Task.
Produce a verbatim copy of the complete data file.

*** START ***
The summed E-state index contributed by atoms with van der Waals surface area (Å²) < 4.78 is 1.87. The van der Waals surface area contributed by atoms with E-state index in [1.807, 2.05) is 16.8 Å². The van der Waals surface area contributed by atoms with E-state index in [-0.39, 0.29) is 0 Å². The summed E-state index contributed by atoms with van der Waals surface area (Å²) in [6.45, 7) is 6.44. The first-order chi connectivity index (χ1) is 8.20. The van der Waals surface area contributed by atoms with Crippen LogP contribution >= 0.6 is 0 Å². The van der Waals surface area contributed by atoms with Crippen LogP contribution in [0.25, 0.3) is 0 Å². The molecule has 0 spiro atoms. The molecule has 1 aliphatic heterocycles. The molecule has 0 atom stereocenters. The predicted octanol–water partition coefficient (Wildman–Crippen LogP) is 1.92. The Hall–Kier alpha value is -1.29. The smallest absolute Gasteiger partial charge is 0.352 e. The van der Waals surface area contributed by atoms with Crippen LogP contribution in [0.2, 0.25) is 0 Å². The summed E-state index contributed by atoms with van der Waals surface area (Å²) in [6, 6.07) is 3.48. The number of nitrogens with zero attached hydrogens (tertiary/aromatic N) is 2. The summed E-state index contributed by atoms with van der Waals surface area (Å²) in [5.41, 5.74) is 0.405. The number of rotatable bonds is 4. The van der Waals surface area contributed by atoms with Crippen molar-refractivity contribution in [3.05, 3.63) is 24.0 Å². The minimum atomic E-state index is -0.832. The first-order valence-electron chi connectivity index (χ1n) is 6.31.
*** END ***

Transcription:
The summed E-state index contributed by atoms with van der Waals surface area (Å²) < 4.78 is 1.87. The van der Waals surface area contributed by atoms with E-state index in [1.807, 2.05) is 16.8 Å². The van der Waals surface area contributed by atoms with E-state index in [-0.39, 0.29) is 0 Å². The summed E-state index contributed by atoms with van der Waals surface area (Å²) in [6.45, 7) is 6.44. The first-order chi connectivity index (χ1) is 8.20. The van der Waals surface area contributed by atoms with Crippen LogP contribution >= 0.6 is 0 Å². The van der Waals surface area contributed by atoms with Crippen LogP contribution in [0.25, 0.3) is 0 Å². The molecule has 0 spiro atoms. The molecule has 1 aliphatic heterocycles. The molecule has 0 atom stereocenters. The predicted octanol–water partition coefficient (Wildman–Crippen LogP) is 1.92. The Hall–Kier alpha value is -1.29. The smallest absolute Gasteiger partial charge is 0.352 e. The van der Waals surface area contributed by atoms with Crippen LogP contribution in [0.2, 0.25) is 0 Å². The summed E-state index contributed by atoms with van der Waals surface area (Å²) in [6, 6.07) is 3.48. The number of nitrogens with zero attached hydrogens (tertiary/aromatic N) is 2. The summed E-state index contributed by atoms with van der Waals surface area (Å²) in [5.41, 5.74) is 0.405. The number of rotatable bonds is 4. The van der Waals surface area contributed by atoms with Crippen molar-refractivity contribution in [3.05, 3.63) is 24.0 Å². The minimum atomic E-state index is -0.832. The first-order valence-electron chi connectivity index (χ1n) is 6.31.